By DAHLIA SOMERS
Teresa Coffman, associate professor of education is the proud recipient of the 2014 Innovative Educator of the Year Award.
Coffman received the award from the Virginia Society for Technology and Education. According to the VSTE, the purpose of the title is “to highlight and recognize innovative educational practices – especially those that champion the smart integration of technology.”
“Dr. Coffman is the consummate life-long learner; she inquisitively stretches beyond her comfort zone, and continues to take delight in new learning experiences,” said Mary Gendernalik-Cooper, dean of the College of Education. “She employs highly constructive skepticism and infectious collegiality in all of her work.”
Each year the VSTE selects exemplary educators from nominations made throughout the state. For 2014, VSTE members and board members and the innovative special interest group elected professors for Teacher of the Year, Leader of the Year and Innovative Educator of the Year.
Gendernalik-Cooper said that she believes Coffman is the perfect representative for Innovative Educator of the Year since she “exemplifies the commitment to innovation and research-based teaching that all CoE faculty members share.”
The recognition can often have positive impacts on the educators’ professional lives.
“It allows me to share best practices and research with students and educators to try new and creative approaches and to think outside of the box in education,” Coffman said. “This is all encompassing around how technologies and innovative thinking play an important role in teaching and student learning.”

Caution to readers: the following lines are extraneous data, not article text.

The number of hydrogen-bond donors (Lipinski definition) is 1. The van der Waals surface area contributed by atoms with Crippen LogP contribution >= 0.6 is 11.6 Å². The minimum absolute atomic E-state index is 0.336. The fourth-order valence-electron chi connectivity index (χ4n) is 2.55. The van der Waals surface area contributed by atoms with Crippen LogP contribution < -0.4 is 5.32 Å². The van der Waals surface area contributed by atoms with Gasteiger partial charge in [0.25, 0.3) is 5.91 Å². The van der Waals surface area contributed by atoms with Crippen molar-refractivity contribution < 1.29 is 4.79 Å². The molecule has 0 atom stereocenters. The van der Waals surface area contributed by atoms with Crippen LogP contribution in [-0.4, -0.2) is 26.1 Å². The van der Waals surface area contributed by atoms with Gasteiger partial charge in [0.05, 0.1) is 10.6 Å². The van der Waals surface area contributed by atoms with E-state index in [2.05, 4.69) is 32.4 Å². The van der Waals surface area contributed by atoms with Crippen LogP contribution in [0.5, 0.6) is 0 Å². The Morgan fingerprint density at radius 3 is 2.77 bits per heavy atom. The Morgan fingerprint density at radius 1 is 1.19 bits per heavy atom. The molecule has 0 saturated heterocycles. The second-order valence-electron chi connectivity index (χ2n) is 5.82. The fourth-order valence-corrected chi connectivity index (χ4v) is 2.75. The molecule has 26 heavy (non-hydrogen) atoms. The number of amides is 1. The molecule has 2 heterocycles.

The award formally recognizes and celebrates Coffman for her expertise and pedagogy.
As the author of “Using Inquiry in the Classroom: Developing Creative Thinkers and Information Literate Students” and “Engaging Students through Inquiry-Oriented Learning and Technology,” Coffman’s expertise is directed toward educational theory, pedagogy, technology in instruction and teacher preparation.
“Dr. Coffman consistently demonstrates her professional commitment to and passion for innovative teaching that is grounded in compelling research,” Gendernalik-Cooper said. “Most distinctively Dr. Coffman brings these qualities to bear with her students in ways that encourage them to think differently about who they are [becoming] as educators, and how their uses of technologies will shape transformational learning experiences for their own students.”
Currently, Coffman’s work in instructional technology revolves around Google’s Explorer program, specifically on a division that pilots a beta format of Google Glass.
“Specifically, I am exploring the use of wearable technologies as an immersive tool in education and society at large,” Coffman said. “I am also involved in helping to develop Teacher Spot, an online community of practice for teachers in the College of Education at UMW and following graduation.”
In contrast, some viewpoints on an integration of technology in education are less than positive.
Jessica Wu, a junior business administration major thinks that additional technology is not the best direction of money and energy.
“I commend Coffman for the award because she’s trying to utilize Google Glasses in a classroom environment, which is innovative but seems costly,” Wu said. “I didn’t mind Smart Boards in high school, but Google Glasses in college seems the wrong direction to take to improve education. “
Coffman strives for an educational future supported by using the knowledge and tools at hand.
“I am heavily involved in inquiry-oriented learning,” Coffman said. “I critically examine the use of educational technology to engage and motivate students in the learning process, both at UMW and in the global educational community.”